The record reflects that petitioner spoke at respondent’s December 5, 2019 meeting. According to petitioner, she subsequently received a telephone call from a district employee – identified by respondent as the district’s executive assistant – who informed her that respondent did “not transport children out of the district.” This appeal ensued.
Petitioner argues that the student is entitled to transportation because Greece currently provides a bus route that the student could use to get from the nonpublic school to the out-of-district address. For relief, petitioner seeks a determination that the student “is entitled to receive end-of-school-day transportation from [the nonpublic school] to [the out-of-district address] ... via payment reimbursements to ... Greece ... by [respondent].”
Respondent contends that petitioner has not obtained jurisdiction over it, insofar as she did not properly name respondent’s district in the caption of the appeal. Respondent additionally asserts, among other things, that petitioner failed to join Greece and the nonpublic school as necessary parties, that the appeal is untimely, and that petitioner has failed to establish her entitlement to the relief requested.
First, I must address the procedural issues. Respondent asserts that petitioner has not obtained personal jurisdiction over it because she “named a different entity” in the caption of the appeal. The caption identifies respondent as the “Board of Education of the ROCHESTER, NEW YORK School District,” rather than the Board of Education of the City School District of the City of Rochester; however, I do not find that this error amounts to a failure to secure jurisdiction over respondent. Petitioner is appearing pro se, and this error did not prejudice respondent, as respondent timely answered the petition and responded to the allegations therein (Appeal of D.B., 56 Ed Dept Rep, Decision No. 17,041). Therefore, I decline to dismiss the petition on this basis.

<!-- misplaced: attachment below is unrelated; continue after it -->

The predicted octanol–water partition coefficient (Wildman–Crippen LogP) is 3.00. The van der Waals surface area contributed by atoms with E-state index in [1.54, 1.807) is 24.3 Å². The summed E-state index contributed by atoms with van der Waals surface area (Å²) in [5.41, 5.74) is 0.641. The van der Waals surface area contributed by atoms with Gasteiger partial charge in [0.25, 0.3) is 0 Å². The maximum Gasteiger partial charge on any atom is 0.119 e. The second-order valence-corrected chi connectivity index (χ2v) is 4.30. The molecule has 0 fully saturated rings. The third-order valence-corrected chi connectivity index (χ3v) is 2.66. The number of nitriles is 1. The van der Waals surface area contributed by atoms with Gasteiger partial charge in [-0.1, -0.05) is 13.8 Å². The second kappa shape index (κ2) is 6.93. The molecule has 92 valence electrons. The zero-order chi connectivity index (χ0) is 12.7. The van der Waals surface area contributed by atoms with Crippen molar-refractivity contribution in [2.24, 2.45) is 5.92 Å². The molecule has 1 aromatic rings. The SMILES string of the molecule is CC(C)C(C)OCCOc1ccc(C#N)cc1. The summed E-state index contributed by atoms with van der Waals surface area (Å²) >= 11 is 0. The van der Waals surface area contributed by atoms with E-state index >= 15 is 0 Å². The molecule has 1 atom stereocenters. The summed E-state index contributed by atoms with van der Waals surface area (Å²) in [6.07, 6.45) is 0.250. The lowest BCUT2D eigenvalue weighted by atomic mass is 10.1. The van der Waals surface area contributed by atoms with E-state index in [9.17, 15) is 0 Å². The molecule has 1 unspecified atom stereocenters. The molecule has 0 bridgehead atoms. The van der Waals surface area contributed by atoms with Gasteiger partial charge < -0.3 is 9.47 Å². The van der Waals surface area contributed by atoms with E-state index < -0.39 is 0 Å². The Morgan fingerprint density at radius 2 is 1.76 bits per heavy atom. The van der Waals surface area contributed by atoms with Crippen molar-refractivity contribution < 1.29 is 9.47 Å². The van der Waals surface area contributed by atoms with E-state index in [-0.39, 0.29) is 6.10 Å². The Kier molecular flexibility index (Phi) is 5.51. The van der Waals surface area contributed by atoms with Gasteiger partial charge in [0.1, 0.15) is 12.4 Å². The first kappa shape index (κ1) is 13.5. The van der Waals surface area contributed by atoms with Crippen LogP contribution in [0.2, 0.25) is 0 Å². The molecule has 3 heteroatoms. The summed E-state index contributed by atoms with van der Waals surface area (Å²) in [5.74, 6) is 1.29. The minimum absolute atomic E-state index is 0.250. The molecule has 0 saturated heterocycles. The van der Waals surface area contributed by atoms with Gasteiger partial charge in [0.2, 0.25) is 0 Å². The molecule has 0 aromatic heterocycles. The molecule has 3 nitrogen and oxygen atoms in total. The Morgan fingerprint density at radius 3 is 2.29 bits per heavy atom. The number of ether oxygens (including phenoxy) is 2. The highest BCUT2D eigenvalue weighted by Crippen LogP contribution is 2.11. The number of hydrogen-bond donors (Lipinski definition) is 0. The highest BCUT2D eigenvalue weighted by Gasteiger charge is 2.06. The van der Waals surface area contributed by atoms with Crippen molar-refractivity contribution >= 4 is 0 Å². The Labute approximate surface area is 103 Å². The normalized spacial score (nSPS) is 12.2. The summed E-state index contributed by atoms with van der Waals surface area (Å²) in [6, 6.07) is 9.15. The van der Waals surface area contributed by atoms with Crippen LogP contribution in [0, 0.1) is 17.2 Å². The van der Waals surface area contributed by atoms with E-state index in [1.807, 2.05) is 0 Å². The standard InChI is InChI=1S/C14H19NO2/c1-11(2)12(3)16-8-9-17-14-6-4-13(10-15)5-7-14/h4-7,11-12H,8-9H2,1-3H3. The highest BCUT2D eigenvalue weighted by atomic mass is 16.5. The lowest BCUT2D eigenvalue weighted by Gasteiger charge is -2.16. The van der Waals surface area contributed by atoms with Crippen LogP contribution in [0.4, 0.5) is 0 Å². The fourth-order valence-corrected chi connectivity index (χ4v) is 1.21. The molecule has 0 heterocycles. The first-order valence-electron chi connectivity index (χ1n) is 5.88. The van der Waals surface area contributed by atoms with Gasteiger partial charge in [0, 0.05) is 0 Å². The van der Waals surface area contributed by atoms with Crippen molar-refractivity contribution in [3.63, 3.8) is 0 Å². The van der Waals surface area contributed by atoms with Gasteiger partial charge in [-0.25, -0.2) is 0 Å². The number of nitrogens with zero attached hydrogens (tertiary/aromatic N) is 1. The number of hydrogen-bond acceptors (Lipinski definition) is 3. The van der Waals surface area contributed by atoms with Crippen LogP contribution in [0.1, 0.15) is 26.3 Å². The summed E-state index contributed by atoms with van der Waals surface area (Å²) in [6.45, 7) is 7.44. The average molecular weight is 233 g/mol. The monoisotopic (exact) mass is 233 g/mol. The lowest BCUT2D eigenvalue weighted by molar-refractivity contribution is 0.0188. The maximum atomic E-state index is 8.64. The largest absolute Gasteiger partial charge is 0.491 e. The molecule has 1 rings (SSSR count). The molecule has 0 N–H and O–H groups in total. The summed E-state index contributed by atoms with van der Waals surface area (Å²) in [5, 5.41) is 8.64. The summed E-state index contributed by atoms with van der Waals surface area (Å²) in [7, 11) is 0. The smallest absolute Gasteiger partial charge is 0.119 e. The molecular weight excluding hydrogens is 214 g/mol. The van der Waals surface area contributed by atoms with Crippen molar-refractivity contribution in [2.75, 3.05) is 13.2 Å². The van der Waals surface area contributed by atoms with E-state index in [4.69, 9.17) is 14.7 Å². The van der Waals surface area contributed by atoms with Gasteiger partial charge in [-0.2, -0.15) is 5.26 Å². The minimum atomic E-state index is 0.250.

Nevertheless, the appeal must be dismissed for failure to join a necessary party. A party whose rights would be adversely affected by a determination of an appeal in favor of a petitioner is a necessary party and must be joined as such (Appeal of Sutton, 57 Ed Dept Rep, Decision No. 17,331; Appeal of Murray, 48 id. 517, Decision No. 15,934). Joinder requires that an individual be clearly named as a respondent in the caption and served with a copy of the notice of petition and petition to inform the individual that he or she should respond to the petition and enter a defense (Appeal of Sutton, 57 Ed Dept Rep, Decision No. 17,331; Appeal of Murray, 48 id. 517, Decision No. 15,934).